Pubs of Manchester

All pubs within the city centre and beyond.
A history of Manchester's hundreds of lost pubs.

Friday, 30 April 2010

Cronshaws Brewery, Erskine Street, Hulme

Location of Cronshaws Alexandra Brewery, Erskine Street. (c) googlemaps.

To the south of the city centre in Hulme between the main arterial routes of Chester Road and Princess Road was Cronshaws Alexandra Brewery on Erskine Street (the Platford and the Three Legs of Man sit on the junction of Erskine Street and Stretford Road), also facing onto Drayton Street. The map these days shows how these streets are close by but don't meet, so it looks like the development of Hulme changed the routes of these streets somewhat.

Erskine Street and Drayton Street. (c) googlemaps.

Cronshaws Alexandra Brewery, with a distinctive 120-foot high brewhouse tower, was built in 1872 by local architect James Redford. The architectural style of the brewery was described by The Builder as being "early Lombardian Gothic"; Redford used stone dressings, ornamental brickwork and panels of glazed green and red bricks to enliven the tower [1]. On 8th September 1899 Groves & Whitnall, a giant brewer in Manchester at the time, purchased the Alexandra Brewery and their tied houses. Mr W. S. Cronshaw was kept on as manager of the brewery and nine months later accepted a seat on the board of Groves & Whitnall [2]. This 1901 photo shows the Alexandra Brewery on Drayton Street just after it had changed hands from Cronshaws to Groves & Whitnall. Interestingly the photographer marked a boundary on it, possibly the Manchester-Trafford border? A 1965 photo shows the ornate buildings and tower more clearly.

I don't think there are any surviving pubs showing the Cronshaws signage, hardly surprising, over 110 years since it ceased to exist. However, we do know the Deansgate was once a Cronshaws house as was the Welsh Harp on Lees (Laystall) Street. The Kings Arms in Salford, a cracking boozer just over the river outside our boundary, was built by Schofield Cronshaw the family. Old Cronshaw bottles are highly collectible these days due the hand and arrow Cronshaws trademark as shown on the c.1910 bottle:

Cronshaws hand and arrow bottle. (c) Igor at

Thursday, 29 April 2010

St Peter's Hotel, Booth Street

This 1929 photo shows the St Peter's Hotel as a Walkers & Homfray house on the corner of what we think is Booth Street and Cooper Street. The Waldorf Restaurant on Booth Street here is an odd one, as the Waldorf Hotel was just a few doors down on Cooper Street in the old Freemasons Hall. Could be that the pub was named in homage to the old restaurant? Note the sign advertising 'Special Invalid Port' for 4'9 with equally unlikely hoarding for Ryvita Crispbread above it!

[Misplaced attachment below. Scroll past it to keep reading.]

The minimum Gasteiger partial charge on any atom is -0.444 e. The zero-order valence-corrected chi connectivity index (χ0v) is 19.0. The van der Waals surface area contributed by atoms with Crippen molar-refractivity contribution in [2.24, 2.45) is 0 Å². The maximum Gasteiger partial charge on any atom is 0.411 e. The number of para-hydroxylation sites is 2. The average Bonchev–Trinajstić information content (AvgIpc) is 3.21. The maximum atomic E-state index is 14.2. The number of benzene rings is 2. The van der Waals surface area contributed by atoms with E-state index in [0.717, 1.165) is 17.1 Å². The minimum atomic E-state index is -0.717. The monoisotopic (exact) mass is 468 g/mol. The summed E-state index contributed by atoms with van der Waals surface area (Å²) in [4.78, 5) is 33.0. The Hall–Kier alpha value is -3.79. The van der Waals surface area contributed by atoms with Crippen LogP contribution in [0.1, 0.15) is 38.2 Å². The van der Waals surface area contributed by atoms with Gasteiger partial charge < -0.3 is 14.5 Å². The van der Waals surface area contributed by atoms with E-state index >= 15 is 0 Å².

Probable site of St Peter's Hotel, Booth Street. (c) googlemaps.

Hardy's Crown Brewery, Renshaw Street, Hulme

Hope Inn, Stockport. (c)

Hardy's Crown Brewery was in Hulme, just to the south of the city centre. Shown in these three 1964 photos, the brewery may already have ceased production, as the buildings were demolished in 1965 after the brewery was bought up by United Breweries in 1962 [1]. The first photo is described as the Crown Hotel and Brewery, and this 1964 pic shows the public house that was incorporated into the brewery. Renshaw Street and South Street are no longer on any maps so I suspect this area may have been swallowed up by some housing development or other.

Hardy's Well, Rusholme. (c)

The only lost pub we know of as a Hardy's house was the St Andrews Tavern in Norton Street near London Road Station. However, a number of old Hardy's pubs in Greater Manchester still display the signage, the Hope Inn in Stockport still proudly bearing the whole name. Possibly the closest boozer to its old brewery is the Salutation ("the Sally" in Hulme).

Salutation, Hulme. (c)

Hardy's Well in Rusholme at the end of the "Curry Mile" is actually named after the brewery, though it was Birch Villas in the days when some of us used to sup there pre-match. Over the road is the grim Huntsman with its white stone Hardy's Crown sign.

Huntsman, Rusholme. (c)

Heading further south, one of the finer looking pubs in Sale is the Bulls Head with its unmissable Hardy's signage on the A56. The Bulls has reopened recently to much fanfare in the real ale community, though every time we've been in neither the ale or the crowd has been much to write home about, so we stick to the ever reliable Volunteer up the road - amongst the many fine Holts houses in Greater Manchester, we reckon this must be right up there.

Bulls Head, Sale. (c)

Finally, The Stonemasons, further south still in Timperley was actually rebuilt in 1926 but you wouldn't know it looking at the old pub, as shown here from the Trafford Archives - the licensing magistrate demanded that the new pub retain the features of the one they knocked down - including the Hardy's masonry.

Stonemasons Arms, Timperley. (c)

Tuesday, 27 April 2010

Berlin / Asylum, King Street West

Berlin flyer, King Street West, 1984. (c) Manchester District Music Archive.

Berlin was a basement bar and club and is shown in these two 1986 photos from the Archives. It was a small, dark low-roofed place with one of the first dry ice machines in town and a big screen showing films and video footage. It was previously Blinkers, a members restaurant club, and later the Asylum.